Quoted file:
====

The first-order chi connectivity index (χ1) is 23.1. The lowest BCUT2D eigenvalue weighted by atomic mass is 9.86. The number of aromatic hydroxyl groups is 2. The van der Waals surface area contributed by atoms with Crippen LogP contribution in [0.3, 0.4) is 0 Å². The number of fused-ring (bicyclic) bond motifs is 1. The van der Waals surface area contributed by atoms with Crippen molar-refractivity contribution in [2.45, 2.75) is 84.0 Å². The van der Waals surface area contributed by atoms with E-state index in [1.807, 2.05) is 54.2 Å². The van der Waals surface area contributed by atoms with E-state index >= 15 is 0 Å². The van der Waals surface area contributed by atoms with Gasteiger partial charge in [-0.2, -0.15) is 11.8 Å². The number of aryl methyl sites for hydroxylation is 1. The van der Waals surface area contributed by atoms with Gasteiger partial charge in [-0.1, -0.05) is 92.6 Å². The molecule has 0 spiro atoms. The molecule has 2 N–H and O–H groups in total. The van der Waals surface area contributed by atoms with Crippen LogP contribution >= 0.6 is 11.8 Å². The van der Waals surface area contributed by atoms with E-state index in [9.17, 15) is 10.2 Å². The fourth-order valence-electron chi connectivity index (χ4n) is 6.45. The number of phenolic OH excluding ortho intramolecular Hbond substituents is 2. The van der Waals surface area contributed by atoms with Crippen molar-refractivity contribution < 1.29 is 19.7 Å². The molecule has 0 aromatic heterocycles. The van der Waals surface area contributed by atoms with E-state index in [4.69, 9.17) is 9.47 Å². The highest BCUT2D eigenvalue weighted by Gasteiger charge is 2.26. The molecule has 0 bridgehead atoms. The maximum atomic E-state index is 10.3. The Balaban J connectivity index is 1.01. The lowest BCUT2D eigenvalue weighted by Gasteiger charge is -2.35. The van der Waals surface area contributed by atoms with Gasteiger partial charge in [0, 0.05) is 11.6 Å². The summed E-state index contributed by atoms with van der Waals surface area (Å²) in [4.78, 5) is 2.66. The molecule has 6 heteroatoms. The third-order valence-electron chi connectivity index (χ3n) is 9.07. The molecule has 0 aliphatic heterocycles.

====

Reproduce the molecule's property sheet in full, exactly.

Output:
The first-order chi connectivity index (χ1) is 23.1. The lowest BCUT2D eigenvalue weighted by atomic mass is 9.86. The number of aromatic hydroxyl groups is 2. The van der Waals surface area contributed by atoms with Crippen LogP contribution in [0.3, 0.4) is 0 Å². The number of fused-ring (bicyclic) bond motifs is 1. The van der Waals surface area contributed by atoms with Crippen molar-refractivity contribution in [2.45, 2.75) is 84.0 Å². The van der Waals surface area contributed by atoms with E-state index in [1.807, 2.05) is 54.2 Å². The van der Waals surface area contributed by atoms with E-state index >= 15 is 0 Å². The van der Waals surface area contributed by atoms with Gasteiger partial charge in [-0.2, -0.15) is 11.8 Å². The number of aryl methyl sites for hydroxylation is 1. The van der Waals surface area contributed by atoms with Gasteiger partial charge in [-0.1, -0.05) is 92.6 Å². The molecule has 0 spiro atoms. The molecule has 2 N–H and O–H groups in total. The van der Waals surface area contributed by atoms with Crippen LogP contribution >= 0.6 is 11.8 Å². The van der Waals surface area contributed by atoms with E-state index in [9.17, 15) is 10.2 Å². The fourth-order valence-electron chi connectivity index (χ4n) is 6.45. The number of phenolic OH excluding ortho intramolecular Hbond substituents is 2. The van der Waals surface area contributed by atoms with Crippen molar-refractivity contribution < 1.29 is 19.7 Å². The molecule has 0 aromatic heterocycles. The van der Waals surface area contributed by atoms with E-state index in [4.69, 9.17) is 9.47 Å². The highest BCUT2D eigenvalue weighted by Gasteiger charge is 2.26. The molecule has 0 bridgehead atoms. The maximum atomic E-state index is 10.3. The Balaban J connectivity index is 1.01. The lowest BCUT2D eigenvalue weighted by Gasteiger charge is -2.35. The van der Waals surface area contributed by atoms with Gasteiger partial charge in [0, 0.05) is 11.6 Å². The summed E-state index contributed by atoms with van der Waals surface area (Å²) in [4.78, 5) is 2.66. The molecule has 6 heteroatoms. The third-order valence-electron chi connectivity index (χ3n) is 9.07. The molecule has 0 aliphatic heterocycles.